• Kate 17:12 on 2023-02-08 Permalink

        MarcG: I remember the cinnamon place and Le Passage, which I think led from Bonaventure but I don’t remember where to. The train station, maybe?

        I used to work upstairs in that building at Mackay, but it was a bank branch in those days.

      • Ian Rogers 20:00 on 2023-02-09 Permalink

        Yeah I know that Passage well, it’s got the best coffee shop in the area. Also at the north end of the tunnel there are a bunch of decent shoe stores.

        Basically it’s Bonaventure > Gare Centrale > PVM > the Eaton Centre food court heading north. If you go south instead you end up in the RBC lobby at Rene-Levesque.

        If you are N of that long east-west link you need to go back S to go fully one-end-to-the-other but along the southern strip it goes all the way from Lucien-L’Allier to Palais de Congrès. There are a couple of spots that are tricky like the jog past the hotels at Square Victoria but it is very much doable – it’s actually substantially faster to walk on the surface if the weather is nice, though, and if you are willing to “cheat” and take the green line metro you can zip back and forth with ease even from Peel to P-des-A, or hop onto the orange line to connect to the smaller underground network at Berri-UQAM, so you can even go to the government offices without going outside & still have time to catch lunch at a Food Court or if you’re feeling fancy one of the many restaurants that also have street-front footprint.

        I used to fantasize about living in a condo at Cours Mont-Royal and getting a job somewhere in the connected underground so I would no longer have to actually go outside but so far it’s just a dream to throw away my winter coat, especially since I no longer work in an office, let alone downtown.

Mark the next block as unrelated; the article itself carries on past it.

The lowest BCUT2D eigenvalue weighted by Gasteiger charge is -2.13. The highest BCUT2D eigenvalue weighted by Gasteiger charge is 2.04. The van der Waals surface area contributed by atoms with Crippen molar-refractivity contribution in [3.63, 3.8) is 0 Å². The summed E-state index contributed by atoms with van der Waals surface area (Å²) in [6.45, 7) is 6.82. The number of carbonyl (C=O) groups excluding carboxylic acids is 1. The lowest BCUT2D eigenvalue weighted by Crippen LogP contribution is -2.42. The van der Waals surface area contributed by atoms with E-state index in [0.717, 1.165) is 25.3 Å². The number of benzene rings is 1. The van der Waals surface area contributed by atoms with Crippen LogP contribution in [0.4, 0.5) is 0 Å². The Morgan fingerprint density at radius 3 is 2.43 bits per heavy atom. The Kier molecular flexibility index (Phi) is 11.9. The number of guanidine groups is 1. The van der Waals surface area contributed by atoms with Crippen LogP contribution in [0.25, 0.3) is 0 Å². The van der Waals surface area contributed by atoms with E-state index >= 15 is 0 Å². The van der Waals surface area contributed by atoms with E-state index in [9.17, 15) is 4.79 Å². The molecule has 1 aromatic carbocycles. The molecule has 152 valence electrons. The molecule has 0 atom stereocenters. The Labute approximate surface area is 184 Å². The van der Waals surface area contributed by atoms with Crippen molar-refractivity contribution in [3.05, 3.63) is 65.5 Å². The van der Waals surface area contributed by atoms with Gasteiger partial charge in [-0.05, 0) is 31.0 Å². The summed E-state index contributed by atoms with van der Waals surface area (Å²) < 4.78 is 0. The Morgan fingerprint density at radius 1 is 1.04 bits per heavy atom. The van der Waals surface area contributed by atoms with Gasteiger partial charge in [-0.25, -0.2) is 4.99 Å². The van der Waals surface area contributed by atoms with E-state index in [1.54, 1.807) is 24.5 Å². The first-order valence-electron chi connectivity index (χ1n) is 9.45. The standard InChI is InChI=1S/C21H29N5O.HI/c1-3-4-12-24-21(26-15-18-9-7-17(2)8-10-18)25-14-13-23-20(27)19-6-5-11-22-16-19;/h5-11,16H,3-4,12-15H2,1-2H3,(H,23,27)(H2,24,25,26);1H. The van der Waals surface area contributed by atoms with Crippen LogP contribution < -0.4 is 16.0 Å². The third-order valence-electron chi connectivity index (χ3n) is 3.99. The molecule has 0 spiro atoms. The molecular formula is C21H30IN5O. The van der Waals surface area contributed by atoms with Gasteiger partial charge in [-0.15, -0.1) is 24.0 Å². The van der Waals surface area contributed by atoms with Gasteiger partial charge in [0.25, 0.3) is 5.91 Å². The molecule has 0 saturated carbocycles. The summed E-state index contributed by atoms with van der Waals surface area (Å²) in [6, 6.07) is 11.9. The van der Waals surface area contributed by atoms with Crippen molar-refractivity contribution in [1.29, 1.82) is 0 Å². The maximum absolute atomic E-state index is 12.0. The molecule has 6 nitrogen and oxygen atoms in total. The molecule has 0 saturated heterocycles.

• GC 00:46 on 2023-02-10 Permalink

        Ian, there were a few years that I lived in a building on top of Sherbrooke metro and worked in one on top of Peel. So, I didn’t actually have to go outside to commute. And there were tons of places to eat out for lunch. You can even buy groceries at Place Dupuis or Alexis Nihon while still saying in the underground. I would still bring my winter coat to work, in case the metro went down or something, but there were definitely days that I never put it on. That being said, I still felt the need to at least step outside a bit after twenty-four hours or so.

    • Kate 12:16 on 2023-02-07 Permalink | Reply  

      Claims against the city for pothole damage to vehicles broke a record in 2022. This only concerns vehicles – I wonder how many people have tripped or turned an ankle while crossing a potholed street.

      • Blork 12:24 on 2023-02-07 Permalink

        And bicycles! How many bent rims, bit-tongues, rattled teeth, and full-on wipe-outs caused by potholes?

      • Kate 12:39 on 2023-02-07 Permalink

        Yes, potholes are arguably more hazardous to cyclists than to drivers.

      • Chris 14:23 on 2023-02-07 Permalink

        I guarantee you cyclists hate potholes more than motorists. But indeed it’s one of the few issues where they have common cause.

        Remember to report them to 311. They actually fix them promptly when they know about them, because it becomes a liability concern when they know.

      • dhomas 14:21 on 2023-02-08 Permalink

        I report them using the “Montreal” app. They used to respond very quickly, but I think they got annoyed with the amount of tickets I would raise (not necessarily only about potholes, but also broken street lamps, snow clearing that blocks sewer drains, etc). They mostly now close my tickets without taking any action. It’s quite frustrating!

    • Kate 10:25 on 2023-02-07 Permalink | Reply  

      Throughput at the Port of Montreal is down as the threatened economic slowdown begins to materialize.

      The Journal is also pessimistic about office vacancy rates downtown.